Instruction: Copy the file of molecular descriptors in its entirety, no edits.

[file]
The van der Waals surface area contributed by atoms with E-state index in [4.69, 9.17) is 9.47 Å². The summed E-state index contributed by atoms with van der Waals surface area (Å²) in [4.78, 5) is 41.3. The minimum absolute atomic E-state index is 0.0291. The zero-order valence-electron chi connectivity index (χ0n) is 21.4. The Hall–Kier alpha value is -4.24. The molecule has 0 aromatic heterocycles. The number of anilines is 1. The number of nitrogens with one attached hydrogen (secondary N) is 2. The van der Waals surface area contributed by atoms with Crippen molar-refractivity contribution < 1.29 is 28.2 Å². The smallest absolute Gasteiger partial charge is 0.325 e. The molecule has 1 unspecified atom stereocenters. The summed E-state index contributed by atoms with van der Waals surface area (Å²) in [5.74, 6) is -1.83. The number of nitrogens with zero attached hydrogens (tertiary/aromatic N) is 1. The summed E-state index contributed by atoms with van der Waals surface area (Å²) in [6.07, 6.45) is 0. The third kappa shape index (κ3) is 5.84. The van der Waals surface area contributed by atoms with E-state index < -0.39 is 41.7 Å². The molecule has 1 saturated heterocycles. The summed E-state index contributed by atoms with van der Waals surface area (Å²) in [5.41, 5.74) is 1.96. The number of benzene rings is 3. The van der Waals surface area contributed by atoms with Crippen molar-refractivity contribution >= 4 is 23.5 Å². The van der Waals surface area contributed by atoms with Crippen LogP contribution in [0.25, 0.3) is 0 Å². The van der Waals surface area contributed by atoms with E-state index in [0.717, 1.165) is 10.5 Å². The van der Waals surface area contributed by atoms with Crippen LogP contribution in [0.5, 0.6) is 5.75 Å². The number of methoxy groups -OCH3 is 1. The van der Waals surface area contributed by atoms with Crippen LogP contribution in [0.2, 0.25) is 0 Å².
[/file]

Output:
The van der Waals surface area contributed by atoms with E-state index in [4.69, 9.17) is 9.47 Å². The summed E-state index contributed by atoms with van der Waals surface area (Å²) in [4.78, 5) is 41.3. The minimum absolute atomic E-state index is 0.0291. The zero-order valence-electron chi connectivity index (χ0n) is 21.4. The Hall–Kier alpha value is -4.24. The molecule has 0 aromatic heterocycles. The number of anilines is 1. The number of nitrogens with one attached hydrogen (secondary N) is 2. The van der Waals surface area contributed by atoms with Crippen molar-refractivity contribution < 1.29 is 28.2 Å². The smallest absolute Gasteiger partial charge is 0.325 e. The molecule has 1 unspecified atom stereocenters. The summed E-state index contributed by atoms with van der Waals surface area (Å²) in [5.74, 6) is -1.83. The number of nitrogens with zero attached hydrogens (tertiary/aromatic N) is 1. The summed E-state index contributed by atoms with van der Waals surface area (Å²) in [6.07, 6.45) is 0. The third kappa shape index (κ3) is 5.84. The van der Waals surface area contributed by atoms with E-state index < -0.39 is 41.7 Å². The molecule has 1 saturated heterocycles. The summed E-state index contributed by atoms with van der Waals surface area (Å²) in [5.41, 5.74) is 1.96. The number of benzene rings is 3. The van der Waals surface area contributed by atoms with Crippen molar-refractivity contribution >= 4 is 23.5 Å². The van der Waals surface area contributed by atoms with Crippen LogP contribution in [0.25, 0.3) is 0 Å². The van der Waals surface area contributed by atoms with E-state index in [0.717, 1.165) is 10.5 Å². The van der Waals surface area contributed by atoms with Crippen LogP contribution in [0.5, 0.6) is 5.75 Å². The number of methoxy groups -OCH3 is 1. The van der Waals surface area contributed by atoms with Crippen LogP contribution in [0.2, 0.25) is 0 Å².